Comics: The Musketeers #1 - Reviewed

Zenescope continues their trend of taking well known tales and giving them a modern spin in its new series, The Musketeers, being released February 21, 2018. This story, which is slated to be a five issue series, is full of excitement and adventure, breathing new life into an age old story. 

The story, written by Terry Kavanagh, follows the three musketeers, Winter Sudam, known for her unmatched stealth, athletic agility and speed, Diego Garcia, known for his powerful strength, and Carmen Alexander, “swordswoman extraordinaire”, who were recently empowered with such abilities by the Book of Fables. We begin our story with the Musketeers in the mythical city of Camelot, home to Arthur Pendragon, the sorcerer Merlin and his apprentice, Morgan Fey. The musketeers, though simply modern humans from our world, have been receiving training and education from the great Merlin, but are now ready to return to their own world, as it is currently in danger from another supernatural, magical force. As I have mentioned in previous reviews, I absolutely love the idea of taking tales that have been favorites for ages and making them fresh and new again and the Three Musketeers is no exception. Kavanagh has given us some interesting characters who, in issue one, haven’t been completely developed enough to fully determine whether they are heroes or villains. I enjoy the complexity of such characters, as things in the real world are rarely black and white, and thus we see that outlined within the story. Issue one was an enjoyable read, though not perfect. The pacing of the issue was a little bit off and I found some of the timeline and location jumping to be a bit confusing and not explained well enough. I think that there has been a little trouble with multiple Zenescope titles trying to fit in too much action in the first issue, that instead of it being a cohesive tale that leaves us speculating about a vast number of things, they try and hook readers with nonstop action and adventure and details tend to lose out a bit. This story definitely has potential, I am hoping they will slow the pacing down just a bit in the next issue and give us a chance to get to know the characters and see more of an unfolding definitive plot, as opposed to just offering explosive action sequences.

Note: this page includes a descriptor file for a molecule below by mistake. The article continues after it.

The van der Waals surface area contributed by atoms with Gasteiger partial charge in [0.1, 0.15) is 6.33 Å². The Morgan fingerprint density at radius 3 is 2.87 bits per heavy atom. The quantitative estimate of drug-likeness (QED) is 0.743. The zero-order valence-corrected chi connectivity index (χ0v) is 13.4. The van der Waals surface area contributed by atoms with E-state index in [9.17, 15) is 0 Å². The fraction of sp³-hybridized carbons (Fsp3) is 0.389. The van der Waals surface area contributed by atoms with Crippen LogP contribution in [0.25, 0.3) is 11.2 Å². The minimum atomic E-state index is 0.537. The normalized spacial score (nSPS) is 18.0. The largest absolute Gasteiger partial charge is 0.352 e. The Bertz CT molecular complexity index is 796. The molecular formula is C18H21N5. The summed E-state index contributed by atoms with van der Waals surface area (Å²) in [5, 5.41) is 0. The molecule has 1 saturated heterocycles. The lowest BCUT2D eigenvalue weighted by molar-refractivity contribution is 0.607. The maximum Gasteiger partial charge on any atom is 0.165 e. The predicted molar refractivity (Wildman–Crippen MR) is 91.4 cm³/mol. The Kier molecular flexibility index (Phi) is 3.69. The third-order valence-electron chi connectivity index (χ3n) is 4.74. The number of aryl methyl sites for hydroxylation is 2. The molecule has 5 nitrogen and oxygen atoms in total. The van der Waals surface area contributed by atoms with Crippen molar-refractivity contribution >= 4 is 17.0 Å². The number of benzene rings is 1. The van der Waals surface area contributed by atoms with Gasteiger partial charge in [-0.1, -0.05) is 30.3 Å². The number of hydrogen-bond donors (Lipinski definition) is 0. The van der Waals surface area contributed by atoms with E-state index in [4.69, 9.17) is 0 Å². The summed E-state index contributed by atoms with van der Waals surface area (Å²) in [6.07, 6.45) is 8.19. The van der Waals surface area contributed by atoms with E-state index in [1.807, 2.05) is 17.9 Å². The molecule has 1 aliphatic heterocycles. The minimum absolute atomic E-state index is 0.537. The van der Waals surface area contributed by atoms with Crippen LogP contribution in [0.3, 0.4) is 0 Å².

The art done by Daniel Maine definitely makes this series all the more exciting. The action sequences are drawn with such motion, it’s very exhilarating. I love fantasy, so watching castles, dragons and characters of old come to life on each and every page truly is fantastic and I think will appeal to any fantasy lover out there. The colors, done by Bryan Valenza also add to the fantasy aspect of the story. The colors are vivid and bold and cause the well-drawn action packed story to further jump off the page. The artists of this piece certainly work well together to create a memorable story. 

All in all I found The Musketeers to be a really enjoyable read, save for the timing and pacing issues. I think if the writer slows the following issues down a bit and really hones in on letting readers get to know the characters more, this will be a very successful short series. I am looking forward to reading the next issue when it comes out.

-Rachel Rutherford